Sanchez lights-out as Blue Jays contemplate tough call in rotation

Buck Martinez and Joe Siddall recap the Toronto Blue Jays victory against the Tampa Bay Rays in the spring.

DUNEDIN, Fla. — The Toronto Blue Jays would face a much simpler decision if their rotation candidates weren’t pitching so well.

But as Aaron Sanchez, Gavin Floyd, Jesse Chavez and Drew Hutchison continue performing to their potential, the challenge of choosing a fifth starter grows. The trend continued Sunday as Sanchez and Floyd, two legitimate candidates for the job, both pitched well in a Blue Jays win over the Tampa Bay Rays.

“They’re all doing a good job. It’s not like anybody has necessarily separated themselves, and nobody’s having a tough time,” manager John Gibbons said. “It’s going to be a tough decision, but it’s going to come down to what makes the team the strongest.”

Sanchez pitched extremely well Sunday, holding the Rays’ split-squad lineup scoreless through four innings. The right-hander generated 11 of his 12 outs on ground balls (7) and strikeouts (4) while walking one batter and allowing one hit. He relied heavily on his sinking fastball while mixing in plenty of curves and some change-ups.

Sanchez’s fastball averaged 95 mph last season, but he’s been in the 94-98 range this spring after adding 20-plus pounds of muscle. He said he could have pitched another three innings if he’d been playing in a game that counted.

"I can definitely feel it," he said. "I feel a lot stronger out there. I feel like I’m not even trying to throw. It’s more about putting my body in the right position to execute a pitch and it’s seamless for me out there right now."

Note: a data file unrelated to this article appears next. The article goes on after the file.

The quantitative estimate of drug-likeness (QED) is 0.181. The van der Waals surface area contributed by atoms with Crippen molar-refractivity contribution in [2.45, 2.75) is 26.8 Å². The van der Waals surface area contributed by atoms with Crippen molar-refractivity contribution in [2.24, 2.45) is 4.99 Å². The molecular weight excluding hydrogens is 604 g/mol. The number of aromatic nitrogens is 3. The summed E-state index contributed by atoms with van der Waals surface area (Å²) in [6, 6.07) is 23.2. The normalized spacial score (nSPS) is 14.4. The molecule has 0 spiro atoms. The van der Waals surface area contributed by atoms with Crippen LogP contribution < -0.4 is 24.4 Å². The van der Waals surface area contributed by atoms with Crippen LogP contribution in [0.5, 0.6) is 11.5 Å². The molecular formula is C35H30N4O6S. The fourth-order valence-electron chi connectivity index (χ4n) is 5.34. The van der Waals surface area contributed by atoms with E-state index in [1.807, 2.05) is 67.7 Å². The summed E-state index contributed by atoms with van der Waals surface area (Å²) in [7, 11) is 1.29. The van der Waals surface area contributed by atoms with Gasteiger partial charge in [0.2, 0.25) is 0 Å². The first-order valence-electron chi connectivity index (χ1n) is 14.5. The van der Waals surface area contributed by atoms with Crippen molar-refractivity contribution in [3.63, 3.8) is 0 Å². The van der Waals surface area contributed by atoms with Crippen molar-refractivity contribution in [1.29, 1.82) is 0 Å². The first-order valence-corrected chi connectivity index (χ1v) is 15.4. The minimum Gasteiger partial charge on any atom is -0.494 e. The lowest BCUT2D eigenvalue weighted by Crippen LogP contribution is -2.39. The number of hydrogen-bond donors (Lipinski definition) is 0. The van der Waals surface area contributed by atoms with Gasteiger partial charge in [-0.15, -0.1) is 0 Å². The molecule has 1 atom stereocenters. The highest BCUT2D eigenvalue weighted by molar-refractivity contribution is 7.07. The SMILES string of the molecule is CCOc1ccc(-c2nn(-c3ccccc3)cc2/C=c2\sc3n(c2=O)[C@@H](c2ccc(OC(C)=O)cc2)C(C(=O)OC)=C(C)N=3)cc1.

Sanchez’s curve impressed Gibbons most. The pitch, an essential offering for the 23-year-old if he starts, has come along nicely in recent outings. He threw it three times in a row at one point Sunday as a way of gaining a feel for it.

Floyd then added to the intrigue by striking out five in three innings of work. He allowed one run on a pair of early doubles before recovering for another strong showing with an array of off-speed pitches and a fastball in the 91-94 mph range. Considering he missed most of the last three seasons with elbow injuries, the Blue Jays are pleased and perhaps even a little surprised to see him holding up so well.

"To be truthful, yeah," Gibbons said. "He’s popping it pretty good. You figure he might be out there pitching, but his velocity would be down. That’s not the case. He’s here for a reason and he’s stepping up, too."

With just one rotation spot up for grabs, it stands to reason that two of Sanchez, Floyd and Chavez will be in the Blue Jays’ bullpen. Gibbons hopes that stretching them out early will even benefit those who end up in the bullpen.

"You can throw a lot of innings then back them off, make somebody a ‘pen guy. It’d probably be beneficial to them," he said.

There’s no doubt about where Sanchez hopes to be.

"Absolutely I’m thinking starter," he said. "They know what I want to do. Everybody in baseball knows what I want to do."

Whether Sanchez starts or pitches in relief, his track record suggests he’ll be an impact arm.

"Eventually when it comes together for him, he should be a dominating major league pitcher, one of the best, whatever role he is," Gibbons said.

But with other intriguing arms looking good, it’s not as though it's Sanchez’s spot to lose.

"He can’t lose," Gibbons said. "I know he wants to start. Most of them want to start, be a major league starter, but they all can’t do that. Some of them thrive in the bullpen, some of them make careers once they leave the rotation and become bullpen guys. He’s so young and he’s so talented, that’s his dream to be his starter."

Could the dream could become reality this year? For four innings Sunday he looked like an effective big league starter. It adds up to a tough call for the team.

"It’s not supposed to be an easy decision for them and I don’t want to make it an easy decision," Sanchez said.